In an open race for the GOP nomination, no Republican has won both Iowa and New Hampshire, as Mitt Romney has. No one has come in fourth or fifth in New Hampshire, as Newt Gingrich and Rick Santorum did, and become the nominee. No one has entirely skipped Iowa, as Jon Huntsman did, and won elsewhere. No one has recovered after grabbing the 1% that Rick Perry received in the Granite State. And no one became the nominee after failing to win one of the first two contests, a position in which Ron Paul finds himself.
All this means history will be made this year, no matter what happens next.
The focus Tuesday was more on the winner's margin than on the victory itself. Mr. Romney won the New Hampshire primary by an impressive 16.4 points. (The state's last five contested GOP primaries have seen an average winning margin of 10.5 points.) True to its tradition, New Hampshire paid little attention to Iowa's big story—Mr. Santorum's impressive second-place finish. He finished fifth. The candidate who camped out in New Hampshire saw that pay off, as Mr. Huntsman did 17 times as well there as he's doing in the Gallup national poll, where he's at 1%.
All six candidates have enough resources to run hard in the next contest, in South Carolina on Jan. 21. Already, five campaigns have placed over $6 million on television in the state, with Mr. Gingrich and Mr. Romney accounting for over $4 million of it.
It's important to understand that South Carolina is not quintessentially Southern in the way that, for example, Mississippi and Alabama are. Social conservatives in the upstate region (including Spartanburg) unfamiliar with Mr. Romney's record might be more willing to support Messrs. Gingrich and Santorum than were their New Hampshire counterparts, who had observed Mr. Romney's unwavering conservative positions on abortion and marriage when he was governor of neighboring Massachusetts.
But economic conservatives dominate South Carolina's so-called Midlands region (including Columbia, the state capital), while the coastal Low Country (including Charleston) is home to many Midwestern retirees. In 2008, Mr. Romney and John McCain ran better in the last two regions than upstate. The presence of national defense conservatives everywhere has negative implications for Mr. Paul, with his heavy emphasis of isolationism. And the state's stubbornly high unemployment rate, today at 9.9%, makes the economy the No. 1 issue.
South Carolina will be the last chance for several candidates. It will be hard to justify going on after being at the back of the pack in three contests—especially with Florida's 10 expensive media markets and four million registered Republican voters for this closed primary looming at month's end.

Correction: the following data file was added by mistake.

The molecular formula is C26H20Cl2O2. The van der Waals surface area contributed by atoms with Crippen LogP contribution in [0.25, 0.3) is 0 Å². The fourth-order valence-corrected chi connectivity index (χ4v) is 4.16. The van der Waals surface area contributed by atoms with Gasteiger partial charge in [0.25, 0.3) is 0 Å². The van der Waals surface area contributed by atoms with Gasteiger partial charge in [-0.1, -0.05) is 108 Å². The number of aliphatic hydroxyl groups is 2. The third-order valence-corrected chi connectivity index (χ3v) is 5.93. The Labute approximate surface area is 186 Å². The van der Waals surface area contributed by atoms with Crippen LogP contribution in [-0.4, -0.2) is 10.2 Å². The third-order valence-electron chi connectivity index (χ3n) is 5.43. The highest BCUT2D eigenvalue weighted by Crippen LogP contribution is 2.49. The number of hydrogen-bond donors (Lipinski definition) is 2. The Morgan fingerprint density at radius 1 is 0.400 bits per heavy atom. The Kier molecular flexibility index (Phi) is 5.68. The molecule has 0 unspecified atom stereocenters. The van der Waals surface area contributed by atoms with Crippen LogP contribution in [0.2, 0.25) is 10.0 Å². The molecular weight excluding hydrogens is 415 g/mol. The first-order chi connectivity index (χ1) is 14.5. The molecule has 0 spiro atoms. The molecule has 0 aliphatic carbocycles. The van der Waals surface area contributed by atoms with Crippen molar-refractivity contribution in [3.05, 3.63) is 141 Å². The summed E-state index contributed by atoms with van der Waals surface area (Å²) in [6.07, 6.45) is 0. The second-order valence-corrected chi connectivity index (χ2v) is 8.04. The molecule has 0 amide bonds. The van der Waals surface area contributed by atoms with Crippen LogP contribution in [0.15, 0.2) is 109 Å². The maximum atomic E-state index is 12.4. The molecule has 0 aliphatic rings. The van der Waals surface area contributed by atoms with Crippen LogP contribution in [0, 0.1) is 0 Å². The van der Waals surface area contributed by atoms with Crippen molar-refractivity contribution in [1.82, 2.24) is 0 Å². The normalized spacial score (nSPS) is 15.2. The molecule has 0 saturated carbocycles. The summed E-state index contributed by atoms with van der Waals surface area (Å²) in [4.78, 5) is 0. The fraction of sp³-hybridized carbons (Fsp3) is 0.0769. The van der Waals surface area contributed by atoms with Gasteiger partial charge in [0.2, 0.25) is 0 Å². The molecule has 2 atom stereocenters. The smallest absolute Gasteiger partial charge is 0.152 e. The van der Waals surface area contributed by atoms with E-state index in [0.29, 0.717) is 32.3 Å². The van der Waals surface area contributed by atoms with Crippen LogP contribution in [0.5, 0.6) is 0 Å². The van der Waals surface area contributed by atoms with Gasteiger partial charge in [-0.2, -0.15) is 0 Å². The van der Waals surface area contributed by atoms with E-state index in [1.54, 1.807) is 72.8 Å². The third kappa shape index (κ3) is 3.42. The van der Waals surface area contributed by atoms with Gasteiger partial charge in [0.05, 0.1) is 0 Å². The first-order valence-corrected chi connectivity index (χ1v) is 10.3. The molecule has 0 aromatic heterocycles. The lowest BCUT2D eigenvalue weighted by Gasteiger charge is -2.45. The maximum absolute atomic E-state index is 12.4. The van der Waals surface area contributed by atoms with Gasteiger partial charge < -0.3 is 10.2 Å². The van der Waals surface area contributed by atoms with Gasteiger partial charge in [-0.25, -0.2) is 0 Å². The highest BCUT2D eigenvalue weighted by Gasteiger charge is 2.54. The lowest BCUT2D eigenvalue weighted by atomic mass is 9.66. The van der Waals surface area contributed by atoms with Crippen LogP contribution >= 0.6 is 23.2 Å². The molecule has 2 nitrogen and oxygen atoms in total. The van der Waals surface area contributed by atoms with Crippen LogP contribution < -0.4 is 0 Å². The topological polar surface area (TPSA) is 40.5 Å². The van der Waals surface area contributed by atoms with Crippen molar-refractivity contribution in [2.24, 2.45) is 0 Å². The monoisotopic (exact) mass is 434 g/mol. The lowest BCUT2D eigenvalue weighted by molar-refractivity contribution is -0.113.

You wouldn't know this from listening to some Republicans' lamentations. It sounds pretty strange when the former House speaker (Mr. Gingrich), the former No. 3 in the Senate Republican leadership (Mr. Santorum), a past chairman of the Republican Governors Association (Mr. Perry), and a former vice-presidential chief of staff (William Kristol) and others warn against letting "the establishment" choose the Republican nominee. If there is a "GOP establishment," they are surely part of it.
More to the point, a small membership committee does not govern the process. No group of power brokers can pressure others into uniting behind one candidate. Millions of primary voters and caucus-goers will select the GOP's nominee. That's good enough for most of us.
There's a lesson for the front-runner, Mr. Romney, in Mr. Gingrich's complaint that negative ads in Iowa damaged his candidacy there. Because cable TV, the plethora of debates and the Internet have made the entire process so remarkably accessible to all the country, Mr. Gingrich's South Carolina support also dropped 25 points in December, according to the CNN/TIME/OCR poll, as Palmetto State voters reacted to the issue without even seeing the ads. If Mr. Romney emerges as the nominee, he could suffer the same damage when the Obama campaign runs negative ads attacking his leadership of Bain Capital, as it surely would.
His GOP rivals are already doing so. Most Republicans will likely ignore much of the criticism over Bain because they generally approve of successful businessmen. That's not going to be the case in the general election. Mr. Romney can help himself enormously if he uses the weeks ahead to forcefully confront this issue. His words in South Carolina and Florida will be heard by tens of millions of Americans.
This article originally appeared on WSJ.com on Wednesday, January 11, 2012.